A psychic archetype represents a core energy expression that we feel defines our psychological and spiritual journey, in the current, previous, and future lifetimes. While we may engage in various forms of life practice, like being a soldier or a doctor, we are one enduring archetype, which could be the Warrior or the Healer.
This article will explore the psychic archetype of the Shaman, which is linked with the astrological sign Scorpio.
One Archetype, Many Guises
History is replete with warrior priests and soldier healers (medics). Educators can be athletes and athletes can be educators. We can wear many guises over the course of our lifetimes, but we most often operate from a single psychic archetype.
Sometimes necessity and circumstance can force us into a guise that is far away from our spiritual purpose, or so it will seem. If we look closely enough at our actions within any circumstance, we will be able to see the consistent psychic imprint of our representation.
I have a varied work history, which includes construction, website design/management, teaching (college English), and now spiritual advising. Through each iteration of my work opportunities, I found myself in the same role repeatedly … as a spiritual and emotional advisor to the people around me.
Every society needs people who can help others navigate the dream realm, trauma, loss, and the search for purpose. Many different qualities must blend effectively to represent a true shaman archetype. In the tarot deck, there are three cards that best represent this energy: the Hierophant, the Hanged Man, and the Devil. The sign of Scorpio represents this archetype astrologically.
This may seem like an unlikely trio of cards to represent one archetype, but such is the energy of the Shaman
The Hierophant is the learned and scholarly aspect of the Shaman. Shamans come into life with great wisdom and amass more and more of it with each lifetime. Most of this increased knowledge comes through suffering they experience and overcome. But a good portion of it comes through study. Their role is also respected, and they function as spiritual leaders for their communities, more often on the fringes, but sometimes in the spotlight.
The Hanged Man might be the most “centered” of the three cards that represent this archetype. Much of Shamanic work is done and comes from “knowing sacrifice”. Also, the composition of the card shows the Hanged Man with a halo of energy around his head, which shows how his “change in perspective” gives him divine insight.
The Devil may seem an odd card, but Shamans are not saints. What often makes them such profound healers and counselors is the fact they have fallen in life and had to pick themselves back up. They can have some stout character flaws and still be intensely helpful and unerringly wise, even if their lives look like a wrecked ship strew across a rocky shore.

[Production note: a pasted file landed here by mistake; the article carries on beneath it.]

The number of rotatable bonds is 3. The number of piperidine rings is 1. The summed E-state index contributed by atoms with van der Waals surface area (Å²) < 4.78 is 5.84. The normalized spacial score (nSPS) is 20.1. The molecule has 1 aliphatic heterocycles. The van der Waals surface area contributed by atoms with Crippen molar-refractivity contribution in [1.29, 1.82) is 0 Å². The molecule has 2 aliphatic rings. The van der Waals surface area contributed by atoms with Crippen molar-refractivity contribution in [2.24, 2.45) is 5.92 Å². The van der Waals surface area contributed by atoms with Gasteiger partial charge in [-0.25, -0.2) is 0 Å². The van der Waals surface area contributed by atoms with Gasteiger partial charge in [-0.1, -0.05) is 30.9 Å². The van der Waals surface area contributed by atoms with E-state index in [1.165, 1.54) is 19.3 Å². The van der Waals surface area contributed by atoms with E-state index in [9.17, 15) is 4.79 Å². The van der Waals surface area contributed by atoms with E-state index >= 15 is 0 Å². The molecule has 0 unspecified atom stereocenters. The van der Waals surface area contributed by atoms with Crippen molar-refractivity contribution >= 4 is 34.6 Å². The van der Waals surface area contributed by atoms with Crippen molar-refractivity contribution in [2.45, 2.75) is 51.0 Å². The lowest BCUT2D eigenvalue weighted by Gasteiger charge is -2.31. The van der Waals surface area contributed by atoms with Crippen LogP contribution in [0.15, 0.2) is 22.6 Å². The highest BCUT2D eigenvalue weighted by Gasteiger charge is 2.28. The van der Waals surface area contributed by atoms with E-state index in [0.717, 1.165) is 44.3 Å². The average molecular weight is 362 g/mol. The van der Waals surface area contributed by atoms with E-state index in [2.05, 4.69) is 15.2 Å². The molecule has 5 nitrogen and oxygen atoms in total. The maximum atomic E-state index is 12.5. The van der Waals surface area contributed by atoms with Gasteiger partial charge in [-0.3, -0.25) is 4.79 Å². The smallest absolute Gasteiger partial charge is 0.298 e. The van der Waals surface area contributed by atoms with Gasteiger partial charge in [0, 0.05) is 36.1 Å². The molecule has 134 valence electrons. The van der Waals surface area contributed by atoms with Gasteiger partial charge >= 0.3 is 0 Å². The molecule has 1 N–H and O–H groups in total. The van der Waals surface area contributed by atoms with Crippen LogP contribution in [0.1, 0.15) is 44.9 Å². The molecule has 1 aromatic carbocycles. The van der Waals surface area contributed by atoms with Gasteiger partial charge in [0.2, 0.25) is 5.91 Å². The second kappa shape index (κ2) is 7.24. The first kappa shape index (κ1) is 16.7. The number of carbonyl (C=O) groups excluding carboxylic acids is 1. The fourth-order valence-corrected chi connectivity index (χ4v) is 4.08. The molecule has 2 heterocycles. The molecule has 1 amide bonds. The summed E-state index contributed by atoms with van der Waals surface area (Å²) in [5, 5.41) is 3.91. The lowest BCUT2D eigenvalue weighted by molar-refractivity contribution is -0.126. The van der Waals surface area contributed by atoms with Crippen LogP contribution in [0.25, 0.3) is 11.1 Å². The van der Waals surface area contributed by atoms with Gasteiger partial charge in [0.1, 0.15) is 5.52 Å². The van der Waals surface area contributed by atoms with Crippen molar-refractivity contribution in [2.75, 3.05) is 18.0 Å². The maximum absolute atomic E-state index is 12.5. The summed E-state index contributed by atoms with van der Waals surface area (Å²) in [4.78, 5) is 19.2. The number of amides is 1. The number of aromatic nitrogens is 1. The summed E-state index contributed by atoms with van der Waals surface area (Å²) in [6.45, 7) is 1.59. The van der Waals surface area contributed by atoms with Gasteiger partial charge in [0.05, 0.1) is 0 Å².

People born between October 23 to November 21 have a Scorpio Sun sign. The symbol for Scorpio is the scorpion, snake, or eagle. As the Fixed Water sign, these individuals function as change agents, shamans, and life transformers. They are at their best dealing with trauma, intense emotions, and life/death situations.
Each archetype travels through lifetimes to gather experience inside and outside its ideal representation in order to enjoy and understand the full range of human experience while learning lessons associated with completing his or her work. We learn lessons through support and resistance. A person learns the many facets of safety by being very secure in one lifetime and unstable and unsafe in another lifetime.
Do You Know a Shaman?
Each archetype has definable and distinguishable traits. The best Shamans often do not get to choose the role; their pattern is to be “chosen by life”. They demonstrate the ability to wrestle with their darkness, and the darkness of others, to get to the light. They work hard to persevere, persist, overcome, outlast, and heal. They master regeneration.
Great among their strengths is their keen awareness and observation skills. They can see the truth and lies rather easily. They will instantly get a full picture of any situation or individual; they will know “what is really going on”. They read energy and non-verbal cues as easily as someone reads a children’s book. There is no hiding from their intense gaze.
Knowing the Right Questions to Ask
Because they have divine insight, they know which questions to ask and how to ask them to get to the heart of the matter in a penetrating way. Their questions will often unsettle and discomfort because they know the people who come to them need to get to the truth in a bracing and unvarnished way. They fall into the category of “what does not kill you, makes you stronger” type of counselor.
Willing to Disrupt
Shamans often know that change only comes when the status quo is severely and deeply disrupted. They can be particularly direct and unapologetic if they know the way forward is to upset someone into awareness. It would be great if change could come through hand-holding and soothing encouragement, but sometimes we have to get walloped to wake up. A Shaman is not afraid to ring someone’s bell if that is what it takes for healing or enlightenment.
Many Styles, One Purpose
Moving in and out of the dream and psychic realms is a constant effort, so these individuals demonstrate tremendous conviction and fortitude. They are intense, uncompromising, and demanding. Sometimes the role is nurturing and sometimes it is destructive, all to achieve spiritual healing and growth.
One of the best fictional representations of comprehensive Shaman can be found in TV shows like Dr. Quinn, Medicine Woman, or House. The characters in these shows demonstrate skills and mastery of medicine and mysticism, used to make the world safer for the many people who struggle to get through traumatic events in life.